Vietnam wants to triple exports during 2010-20 with the aim of bringing the average level per capita to more than 2,000 USD and balancing the trade books.

Phan Van Chinh, general director of the Ministry of Industry and Trade (MoIT)'s Import-Export Department, made the statement at a workshop held in Hanoi on April 10 to look at the impacts of international economic integration on Vietnam's economy and import-export strategy for the 2011-20 period.

Chinh said the country will diversify its import and export markets and join production networks and value chains while focusing on developing high-value goods and brandnames.

He said the ministry will adopt a roadmap to to reduce raw exports and invest in technology to increase exports of processed products while making use of favourable markets and opportunities to raise export value.

Agricultural, forestry and fishery exports will be restructured towards modern processing using advanced scientific applications.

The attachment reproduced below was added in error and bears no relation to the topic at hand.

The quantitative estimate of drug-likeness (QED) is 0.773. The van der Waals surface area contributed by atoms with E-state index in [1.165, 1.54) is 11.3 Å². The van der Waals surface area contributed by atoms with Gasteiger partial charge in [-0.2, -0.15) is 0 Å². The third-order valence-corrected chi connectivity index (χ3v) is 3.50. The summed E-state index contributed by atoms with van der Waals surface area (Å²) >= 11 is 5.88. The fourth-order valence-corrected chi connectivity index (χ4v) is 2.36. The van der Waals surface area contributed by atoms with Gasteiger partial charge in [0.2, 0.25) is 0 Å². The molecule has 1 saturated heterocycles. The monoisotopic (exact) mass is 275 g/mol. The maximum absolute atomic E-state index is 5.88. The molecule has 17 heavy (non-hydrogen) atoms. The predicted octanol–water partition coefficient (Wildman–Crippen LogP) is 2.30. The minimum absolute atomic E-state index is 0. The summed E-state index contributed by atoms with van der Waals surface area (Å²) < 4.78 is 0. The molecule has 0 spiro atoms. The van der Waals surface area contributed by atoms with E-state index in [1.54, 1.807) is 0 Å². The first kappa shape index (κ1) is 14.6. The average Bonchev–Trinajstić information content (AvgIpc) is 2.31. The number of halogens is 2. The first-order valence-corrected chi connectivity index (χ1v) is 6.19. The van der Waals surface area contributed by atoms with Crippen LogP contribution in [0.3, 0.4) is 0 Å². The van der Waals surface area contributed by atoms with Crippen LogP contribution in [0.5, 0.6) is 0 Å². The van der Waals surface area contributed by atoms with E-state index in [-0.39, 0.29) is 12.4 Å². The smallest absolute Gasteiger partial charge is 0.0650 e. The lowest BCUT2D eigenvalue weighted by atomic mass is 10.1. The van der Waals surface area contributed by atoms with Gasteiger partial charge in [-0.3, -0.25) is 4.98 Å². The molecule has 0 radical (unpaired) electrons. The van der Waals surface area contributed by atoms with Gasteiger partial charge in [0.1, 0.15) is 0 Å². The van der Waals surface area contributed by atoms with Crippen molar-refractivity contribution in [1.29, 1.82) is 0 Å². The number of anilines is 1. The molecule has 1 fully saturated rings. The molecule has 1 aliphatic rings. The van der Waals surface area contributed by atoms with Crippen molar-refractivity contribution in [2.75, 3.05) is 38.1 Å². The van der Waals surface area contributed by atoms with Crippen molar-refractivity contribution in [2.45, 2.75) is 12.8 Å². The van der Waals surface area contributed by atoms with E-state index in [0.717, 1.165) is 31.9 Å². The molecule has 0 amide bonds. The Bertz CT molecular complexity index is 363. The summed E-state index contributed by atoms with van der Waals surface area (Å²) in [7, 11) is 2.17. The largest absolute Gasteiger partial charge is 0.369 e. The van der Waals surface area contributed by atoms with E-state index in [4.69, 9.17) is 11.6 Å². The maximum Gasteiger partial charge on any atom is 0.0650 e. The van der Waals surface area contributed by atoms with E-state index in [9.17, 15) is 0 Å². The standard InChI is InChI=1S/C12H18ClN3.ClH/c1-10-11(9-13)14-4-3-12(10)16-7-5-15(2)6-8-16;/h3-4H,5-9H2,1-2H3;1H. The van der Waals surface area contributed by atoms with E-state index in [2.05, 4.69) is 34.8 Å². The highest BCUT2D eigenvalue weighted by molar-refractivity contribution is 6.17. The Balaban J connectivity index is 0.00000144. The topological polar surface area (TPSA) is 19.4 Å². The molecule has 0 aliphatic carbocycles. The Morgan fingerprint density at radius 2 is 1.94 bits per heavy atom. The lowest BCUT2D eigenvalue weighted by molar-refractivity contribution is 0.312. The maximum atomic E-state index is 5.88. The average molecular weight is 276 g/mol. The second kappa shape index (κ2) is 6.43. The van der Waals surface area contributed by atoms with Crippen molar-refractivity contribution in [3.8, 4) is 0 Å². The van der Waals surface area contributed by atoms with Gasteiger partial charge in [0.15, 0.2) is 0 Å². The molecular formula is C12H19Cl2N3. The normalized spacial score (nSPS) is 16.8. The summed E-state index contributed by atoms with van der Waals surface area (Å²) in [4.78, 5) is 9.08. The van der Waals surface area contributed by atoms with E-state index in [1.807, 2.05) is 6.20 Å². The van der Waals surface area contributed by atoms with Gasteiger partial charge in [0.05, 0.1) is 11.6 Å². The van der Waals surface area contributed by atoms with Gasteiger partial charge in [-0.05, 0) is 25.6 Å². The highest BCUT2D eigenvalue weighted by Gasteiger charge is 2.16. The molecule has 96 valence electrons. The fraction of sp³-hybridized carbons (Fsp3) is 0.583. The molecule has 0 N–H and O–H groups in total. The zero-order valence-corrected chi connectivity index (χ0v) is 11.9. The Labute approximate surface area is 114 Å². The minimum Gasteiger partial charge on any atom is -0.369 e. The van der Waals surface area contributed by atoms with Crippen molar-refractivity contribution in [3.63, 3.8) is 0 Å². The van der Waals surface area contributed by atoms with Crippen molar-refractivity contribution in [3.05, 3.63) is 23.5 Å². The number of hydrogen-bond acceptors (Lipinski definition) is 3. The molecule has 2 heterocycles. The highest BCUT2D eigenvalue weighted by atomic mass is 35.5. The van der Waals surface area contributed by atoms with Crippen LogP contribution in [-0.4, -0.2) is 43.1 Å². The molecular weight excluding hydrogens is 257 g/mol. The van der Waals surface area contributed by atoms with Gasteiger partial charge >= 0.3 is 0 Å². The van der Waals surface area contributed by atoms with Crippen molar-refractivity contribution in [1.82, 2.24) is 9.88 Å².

Goods with low value but high growth potential will also be developed.

He said the import strategy will be adjusted while the production of materials, raw materials and accessories to serve domestic enterprises will be increased to meet the demand and reduce the need for imported goods, helping to reduce the trade deficit.

Deputy Minister Nguyen Thanh Bien said Vietnam 's integration into the global economy and accession to the World Trade Organisation (WTO) has exposed the country's economic shortcomings.

"In the period of 2016-20, Vietnam will focus on high value items to attract production investment from both inside and outside of the country," Bhe said.

He added that the proportion of electronics, telecommunications and building materials exported will increase under the strategy.

Former minister of trade Truong Dinh Tuyen reviewed the impacts of joining the WTO, with average annual economic growth of 7 percent from the 2006-10 period and a gradual shift from agro-forestry to industrial-construction.

Tuyen said exports have increased on average by 18.4 percent from 2001-06 and by 15.8 percent from 2008-10, due to global trade liberalisation and improved competitiveness.

However, he said trade policy is not cohesive with other macro policies while legislative formulation, review and amendments have not caught up with market development.-VNA